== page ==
Vacuum leaks are responsible for most evaporator problems, but there are other issues that may come up. Here are some tips for chasing these problems down.
If your evaporator system is not performing as designed or as well as it has historically, you will need to undertake a troubleshooting exercise.
Nine times out of ten, the issue will be a vacuum leak, but here are the other evaporator problems you may find:
- Pump problems
- Malfunctioning valves
- Condenser and Cooling Water System problems
- Instrumentation that needs re-calibrating
- Operator mistakes
- Programming issues
Before undertaking your troubleshooting exercise, you’ll want to gather the following information:
- Thorough readings and current screen shots
- Historical data — past readings and screenshots (system running well) and trends
- Accurate flowsheet for the system
- Accurate design operating data points
Inspect the available data for changes in operating conditions (assuming you have a baseline for comparison with current data). Changes indicate where the problem(s) may be found.
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You will need to inspect your evaporator thoroughly. As you are doing so, ask yourself these questions:
- Did anyone take anything apart?
- Did they put it back together correctly?
- If there are problems, who changed what?
If you are unable to pull vacuum, check for the following:
- Is the vacuum break valve closed?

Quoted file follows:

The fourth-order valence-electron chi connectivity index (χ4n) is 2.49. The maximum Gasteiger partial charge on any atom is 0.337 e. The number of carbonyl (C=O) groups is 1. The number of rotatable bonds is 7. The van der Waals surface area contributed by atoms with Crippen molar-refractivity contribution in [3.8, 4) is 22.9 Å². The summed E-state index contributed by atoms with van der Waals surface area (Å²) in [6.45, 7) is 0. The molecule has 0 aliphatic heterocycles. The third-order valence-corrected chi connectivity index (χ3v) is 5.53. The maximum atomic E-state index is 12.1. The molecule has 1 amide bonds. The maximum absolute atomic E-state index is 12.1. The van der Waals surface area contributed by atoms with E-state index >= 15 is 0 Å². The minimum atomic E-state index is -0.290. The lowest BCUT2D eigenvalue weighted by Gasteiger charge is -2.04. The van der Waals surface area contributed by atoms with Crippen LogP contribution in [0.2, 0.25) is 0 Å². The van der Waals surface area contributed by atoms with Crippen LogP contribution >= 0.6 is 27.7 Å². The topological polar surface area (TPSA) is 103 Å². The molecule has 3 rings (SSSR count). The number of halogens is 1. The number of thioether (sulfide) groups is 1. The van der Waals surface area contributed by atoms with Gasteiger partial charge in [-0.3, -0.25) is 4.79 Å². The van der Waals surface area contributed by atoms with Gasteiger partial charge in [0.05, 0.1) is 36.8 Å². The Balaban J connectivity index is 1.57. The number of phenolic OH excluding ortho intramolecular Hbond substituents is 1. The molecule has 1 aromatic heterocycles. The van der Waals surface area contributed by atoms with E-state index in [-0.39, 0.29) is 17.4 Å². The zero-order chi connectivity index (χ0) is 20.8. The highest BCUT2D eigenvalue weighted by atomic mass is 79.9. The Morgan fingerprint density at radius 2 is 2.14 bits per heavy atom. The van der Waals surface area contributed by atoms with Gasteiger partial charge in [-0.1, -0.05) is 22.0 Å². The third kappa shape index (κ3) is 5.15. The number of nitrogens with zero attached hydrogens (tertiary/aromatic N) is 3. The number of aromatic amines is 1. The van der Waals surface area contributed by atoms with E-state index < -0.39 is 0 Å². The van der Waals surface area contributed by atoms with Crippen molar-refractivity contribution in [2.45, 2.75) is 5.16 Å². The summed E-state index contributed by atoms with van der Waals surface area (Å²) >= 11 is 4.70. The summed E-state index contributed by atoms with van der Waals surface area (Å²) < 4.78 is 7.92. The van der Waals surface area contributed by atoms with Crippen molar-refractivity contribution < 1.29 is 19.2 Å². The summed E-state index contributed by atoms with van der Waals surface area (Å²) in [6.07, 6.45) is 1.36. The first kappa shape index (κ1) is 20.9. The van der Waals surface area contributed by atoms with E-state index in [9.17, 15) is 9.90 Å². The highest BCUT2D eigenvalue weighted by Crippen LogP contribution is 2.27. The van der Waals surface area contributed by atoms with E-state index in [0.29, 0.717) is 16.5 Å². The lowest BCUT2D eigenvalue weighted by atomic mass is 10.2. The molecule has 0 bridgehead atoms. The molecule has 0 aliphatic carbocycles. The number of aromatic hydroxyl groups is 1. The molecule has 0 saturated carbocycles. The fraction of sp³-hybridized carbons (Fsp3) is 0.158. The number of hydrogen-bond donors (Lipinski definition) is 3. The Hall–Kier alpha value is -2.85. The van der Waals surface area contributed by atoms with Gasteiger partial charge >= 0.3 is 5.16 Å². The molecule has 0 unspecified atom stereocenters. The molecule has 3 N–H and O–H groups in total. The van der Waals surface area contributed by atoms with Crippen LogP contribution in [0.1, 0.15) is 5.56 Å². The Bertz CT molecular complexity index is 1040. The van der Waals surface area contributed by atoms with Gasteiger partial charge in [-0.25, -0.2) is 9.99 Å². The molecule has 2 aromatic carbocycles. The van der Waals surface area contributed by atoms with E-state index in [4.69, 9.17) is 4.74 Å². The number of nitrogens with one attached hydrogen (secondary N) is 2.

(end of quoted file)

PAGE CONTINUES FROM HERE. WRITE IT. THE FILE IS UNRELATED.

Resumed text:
- Are the suction and discharge lines and valves open?
- Is the vacuum pump rotating (and in the correct direction)?
- Is the vacuum pump seal water being supplied (and is it cool)?
- Do not assume your instrumentation is accurate. Any instruments that haven’t been calibrated within the past 6 months will most likely be inaccurate. Instrumentation has to be accurate to determine what is occurring within the system.
- Slowing down the evaporator is more problematic than speeding it up. Most evaporators will choke if you slow them down too much. Wetting rates will decrease and lead to accelerated fouling.
- Utilities have to be at specified values for the evaporator to run well. Steam has to be supplied at the specified pressure for the evaporator to function properly. Instrument air pressure needs to be at the specified value for the valves to work.
Experiencing Evaporator Problems?
This blog post just scratches the surface of all that should be checked when you are troubleshooting evaporator problems. Caloris is here to help! Contact us to schedule a service visit or evaporator assessment. Training also is available for your facility’s staff. Call 410-822-6900 or email@example.com to arrange for a process assessment at your facility.